Res Extra Commercium and the Barriers Faced When Seeking the Repatriation and Return of Potent Cultural Objects: A Transsystemic Critical Post-Colonial Approach

(2016) 4:1 American Indian Law Journal 297.

93 Pages Posted: 31 Mar 2016 Last revised: 21 Apr 2017

See all articles by Sara Ross

Sara Ross

University of British Columbia (UBC), Faculty of Law

Date Written: March 28, 2016

Abstract

The repatriation and return of objects of cultural value are often linked to decolonization projects and efforts to repair past wrongs suffered as a result of colonialism. Yet significant barriers hinder these efforts. These barriers primarily take the shape of time limitations, diverging conceptions of property and ownership, the high costs involved, and the domestic export and cultural heritage laws of both the source country and the destination country. I argue that these barriers are relics of colonialism that replicate and perpetuate the continued imposition of Eurocentric and Western legal notions and values on subaltern source countries and source indigenous groups. In order to truly move beyond the remaining relics of colonialism into a context where the culture and values of all groups are accorded equal respect, it is important that these barriers be removed.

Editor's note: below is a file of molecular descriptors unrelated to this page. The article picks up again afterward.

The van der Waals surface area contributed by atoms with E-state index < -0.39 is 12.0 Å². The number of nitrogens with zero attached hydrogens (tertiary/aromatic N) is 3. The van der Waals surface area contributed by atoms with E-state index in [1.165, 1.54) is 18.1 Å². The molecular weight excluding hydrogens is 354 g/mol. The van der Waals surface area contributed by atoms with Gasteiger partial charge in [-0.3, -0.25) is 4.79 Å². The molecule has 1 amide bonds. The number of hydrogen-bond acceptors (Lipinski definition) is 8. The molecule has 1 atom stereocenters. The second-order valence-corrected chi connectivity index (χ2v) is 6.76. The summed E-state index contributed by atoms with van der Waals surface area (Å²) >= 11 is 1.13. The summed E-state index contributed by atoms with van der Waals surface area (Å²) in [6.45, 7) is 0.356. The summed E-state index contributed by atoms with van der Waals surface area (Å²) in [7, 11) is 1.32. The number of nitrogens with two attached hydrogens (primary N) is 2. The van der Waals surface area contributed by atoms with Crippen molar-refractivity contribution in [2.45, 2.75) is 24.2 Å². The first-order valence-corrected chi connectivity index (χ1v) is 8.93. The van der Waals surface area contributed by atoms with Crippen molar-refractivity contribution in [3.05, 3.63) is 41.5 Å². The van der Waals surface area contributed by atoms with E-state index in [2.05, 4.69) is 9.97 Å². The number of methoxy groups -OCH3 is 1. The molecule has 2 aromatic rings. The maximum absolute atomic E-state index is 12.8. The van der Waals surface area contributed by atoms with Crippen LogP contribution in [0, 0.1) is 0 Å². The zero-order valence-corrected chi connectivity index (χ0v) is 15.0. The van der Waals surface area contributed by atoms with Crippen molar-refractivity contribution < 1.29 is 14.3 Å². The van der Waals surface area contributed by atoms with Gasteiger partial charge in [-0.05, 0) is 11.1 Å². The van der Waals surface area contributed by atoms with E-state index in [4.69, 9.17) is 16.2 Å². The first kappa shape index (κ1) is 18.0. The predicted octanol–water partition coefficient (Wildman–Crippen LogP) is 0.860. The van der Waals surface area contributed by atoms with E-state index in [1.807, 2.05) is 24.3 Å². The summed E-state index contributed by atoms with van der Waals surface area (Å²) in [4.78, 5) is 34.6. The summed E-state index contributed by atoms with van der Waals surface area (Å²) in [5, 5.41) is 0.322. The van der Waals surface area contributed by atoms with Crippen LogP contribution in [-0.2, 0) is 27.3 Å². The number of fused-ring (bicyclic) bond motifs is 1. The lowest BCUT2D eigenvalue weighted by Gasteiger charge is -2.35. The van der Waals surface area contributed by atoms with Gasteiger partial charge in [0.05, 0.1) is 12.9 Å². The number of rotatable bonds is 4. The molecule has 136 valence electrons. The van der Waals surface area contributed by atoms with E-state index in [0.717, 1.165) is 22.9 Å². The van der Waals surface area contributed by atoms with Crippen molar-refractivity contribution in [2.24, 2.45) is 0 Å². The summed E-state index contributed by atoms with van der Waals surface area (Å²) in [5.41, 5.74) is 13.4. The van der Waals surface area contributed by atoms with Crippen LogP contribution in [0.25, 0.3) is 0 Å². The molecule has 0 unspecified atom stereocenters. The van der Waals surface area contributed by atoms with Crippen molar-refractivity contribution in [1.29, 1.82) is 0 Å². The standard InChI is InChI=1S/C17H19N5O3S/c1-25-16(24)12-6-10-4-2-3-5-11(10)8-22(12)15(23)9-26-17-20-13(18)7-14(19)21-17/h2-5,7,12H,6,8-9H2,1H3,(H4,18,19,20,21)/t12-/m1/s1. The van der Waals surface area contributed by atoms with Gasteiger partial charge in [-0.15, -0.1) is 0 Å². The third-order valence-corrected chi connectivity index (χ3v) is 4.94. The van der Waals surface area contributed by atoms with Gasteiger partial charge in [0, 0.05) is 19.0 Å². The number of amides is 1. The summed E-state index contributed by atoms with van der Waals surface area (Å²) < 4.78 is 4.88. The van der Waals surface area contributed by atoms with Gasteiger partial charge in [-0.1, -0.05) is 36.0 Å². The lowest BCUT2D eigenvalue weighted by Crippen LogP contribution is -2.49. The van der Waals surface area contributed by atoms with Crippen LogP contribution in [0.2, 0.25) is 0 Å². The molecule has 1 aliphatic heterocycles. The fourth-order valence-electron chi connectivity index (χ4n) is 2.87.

Keywords: Cultural heritage, Property law, Indigenous law

JEL Classification: K11. K33, K20

Suggested Citation

Ross, Sara, Res Extra Commercium and the Barriers Faced When Seeking the Repatriation and Return of Potent Cultural Objects: A Transsystemic Critical Post-Colonial Approach (March 28, 2016). (2016) 4:1 American Indian Law Journal 297. . Available at SSRN: https://ssrn.com/abstract=2755435

Sara Ross (Contact Author)

University of British Columbia (UBC), Faculty of Law ( email )

1822 East Mall
Vancouver, British Columbia V6T 1Z1
Canada

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